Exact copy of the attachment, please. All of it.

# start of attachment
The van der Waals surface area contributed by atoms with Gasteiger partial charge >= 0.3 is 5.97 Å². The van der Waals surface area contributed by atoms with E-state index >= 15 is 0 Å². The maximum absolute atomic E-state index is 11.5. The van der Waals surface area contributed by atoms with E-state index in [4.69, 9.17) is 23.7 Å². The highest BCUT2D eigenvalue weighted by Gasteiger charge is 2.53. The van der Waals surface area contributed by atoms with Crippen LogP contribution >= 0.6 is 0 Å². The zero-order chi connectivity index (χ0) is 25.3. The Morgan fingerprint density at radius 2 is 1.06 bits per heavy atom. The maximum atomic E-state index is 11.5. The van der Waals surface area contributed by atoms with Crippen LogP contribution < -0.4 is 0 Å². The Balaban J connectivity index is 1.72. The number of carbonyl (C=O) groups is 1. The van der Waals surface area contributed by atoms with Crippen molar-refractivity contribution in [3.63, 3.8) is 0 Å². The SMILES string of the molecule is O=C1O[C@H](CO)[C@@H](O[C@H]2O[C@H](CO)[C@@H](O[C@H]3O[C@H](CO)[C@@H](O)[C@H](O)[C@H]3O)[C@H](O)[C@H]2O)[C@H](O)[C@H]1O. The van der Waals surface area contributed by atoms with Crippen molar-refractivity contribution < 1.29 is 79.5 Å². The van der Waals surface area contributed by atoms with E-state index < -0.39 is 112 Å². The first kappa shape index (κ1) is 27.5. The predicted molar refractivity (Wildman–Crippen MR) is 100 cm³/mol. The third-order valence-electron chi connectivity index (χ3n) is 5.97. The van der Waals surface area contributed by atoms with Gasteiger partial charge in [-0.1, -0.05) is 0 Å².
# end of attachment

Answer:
The van der Waals surface area contributed by atoms with Gasteiger partial charge >= 0.3 is 5.97 Å². The van der Waals surface area contributed by atoms with E-state index >= 15 is 0 Å². The maximum absolute atomic E-state index is 11.5. The van der Waals surface area contributed by atoms with E-state index in [4.69, 9.17) is 23.7 Å². The highest BCUT2D eigenvalue weighted by Gasteiger charge is 2.53. The van der Waals surface area contributed by atoms with Crippen LogP contribution >= 0.6 is 0 Å². The zero-order chi connectivity index (χ0) is 25.3. The Morgan fingerprint density at radius 2 is 1.06 bits per heavy atom. The maximum atomic E-state index is 11.5. The van der Waals surface area contributed by atoms with Crippen LogP contribution < -0.4 is 0 Å². The Balaban J connectivity index is 1.72. The number of carbonyl (C=O) groups is 1. The van der Waals surface area contributed by atoms with Crippen molar-refractivity contribution in [3.63, 3.8) is 0 Å². The SMILES string of the molecule is O=C1O[C@H](CO)[C@@H](O[C@H]2O[C@H](CO)[C@@H](O[C@H]3O[C@H](CO)[C@@H](O)[C@H](O)[C@H]3O)[C@H](O)[C@H]2O)[C@H](O)[C@H]1O. The van der Waals surface area contributed by atoms with Crippen molar-refractivity contribution < 1.29 is 79.5 Å². The van der Waals surface area contributed by atoms with E-state index < -0.39 is 112 Å². The first kappa shape index (κ1) is 27.5. The predicted molar refractivity (Wildman–Crippen MR) is 100 cm³/mol. The third-order valence-electron chi connectivity index (χ3n) is 5.97. The van der Waals surface area contributed by atoms with Gasteiger partial charge in [-0.1, -0.05) is 0 Å².